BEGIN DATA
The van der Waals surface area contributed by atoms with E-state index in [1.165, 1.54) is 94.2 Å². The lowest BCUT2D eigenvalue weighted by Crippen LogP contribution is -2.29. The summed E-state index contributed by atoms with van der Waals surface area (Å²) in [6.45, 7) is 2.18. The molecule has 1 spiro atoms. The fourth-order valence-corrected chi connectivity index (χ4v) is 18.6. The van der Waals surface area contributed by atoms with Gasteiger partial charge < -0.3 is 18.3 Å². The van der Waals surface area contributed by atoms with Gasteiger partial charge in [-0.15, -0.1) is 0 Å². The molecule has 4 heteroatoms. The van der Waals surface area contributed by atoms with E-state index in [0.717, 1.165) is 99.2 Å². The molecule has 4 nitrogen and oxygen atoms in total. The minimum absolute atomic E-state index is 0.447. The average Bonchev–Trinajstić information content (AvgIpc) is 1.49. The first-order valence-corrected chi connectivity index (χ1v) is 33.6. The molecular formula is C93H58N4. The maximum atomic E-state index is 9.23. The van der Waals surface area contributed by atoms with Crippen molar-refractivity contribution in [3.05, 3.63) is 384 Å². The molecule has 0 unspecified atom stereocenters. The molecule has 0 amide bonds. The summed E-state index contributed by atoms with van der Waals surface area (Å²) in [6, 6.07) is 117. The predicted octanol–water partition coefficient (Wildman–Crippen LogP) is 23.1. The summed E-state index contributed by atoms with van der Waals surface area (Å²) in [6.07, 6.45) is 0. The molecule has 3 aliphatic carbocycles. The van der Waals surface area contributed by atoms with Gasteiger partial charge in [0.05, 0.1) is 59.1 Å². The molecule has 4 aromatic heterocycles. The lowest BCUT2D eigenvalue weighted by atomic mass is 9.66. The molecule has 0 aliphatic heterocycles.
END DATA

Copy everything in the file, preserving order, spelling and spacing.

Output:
The van der Waals surface area contributed by atoms with E-state index in [1.165, 1.54) is 94.2 Å². The lowest BCUT2D eigenvalue weighted by Crippen LogP contribution is -2.29. The summed E-state index contributed by atoms with van der Waals surface area (Å²) in [6.45, 7) is 2.18. The molecule has 1 spiro atoms. The fourth-order valence-corrected chi connectivity index (χ4v) is 18.6. The van der Waals surface area contributed by atoms with Gasteiger partial charge < -0.3 is 18.3 Å². The van der Waals surface area contributed by atoms with Gasteiger partial charge in [-0.15, -0.1) is 0 Å². The molecule has 4 heteroatoms. The van der Waals surface area contributed by atoms with E-state index in [0.717, 1.165) is 99.2 Å². The molecule has 4 nitrogen and oxygen atoms in total. The minimum absolute atomic E-state index is 0.447. The average Bonchev–Trinajstić information content (AvgIpc) is 1.49. The first-order valence-corrected chi connectivity index (χ1v) is 33.6. The molecular formula is C93H58N4. The maximum atomic E-state index is 9.23. The van der Waals surface area contributed by atoms with Crippen molar-refractivity contribution in [3.05, 3.63) is 384 Å². The molecule has 0 unspecified atom stereocenters. The molecule has 0 amide bonds. The summed E-state index contributed by atoms with van der Waals surface area (Å²) in [6, 6.07) is 117. The predicted octanol–water partition coefficient (Wildman–Crippen LogP) is 23.1. The summed E-state index contributed by atoms with van der Waals surface area (Å²) in [6.07, 6.45) is 0. The molecule has 3 aliphatic carbocycles. The van der Waals surface area contributed by atoms with Gasteiger partial charge in [0.05, 0.1) is 59.1 Å². The molecule has 4 aromatic heterocycles. The lowest BCUT2D eigenvalue weighted by atomic mass is 9.66. The molecule has 0 aliphatic heterocycles.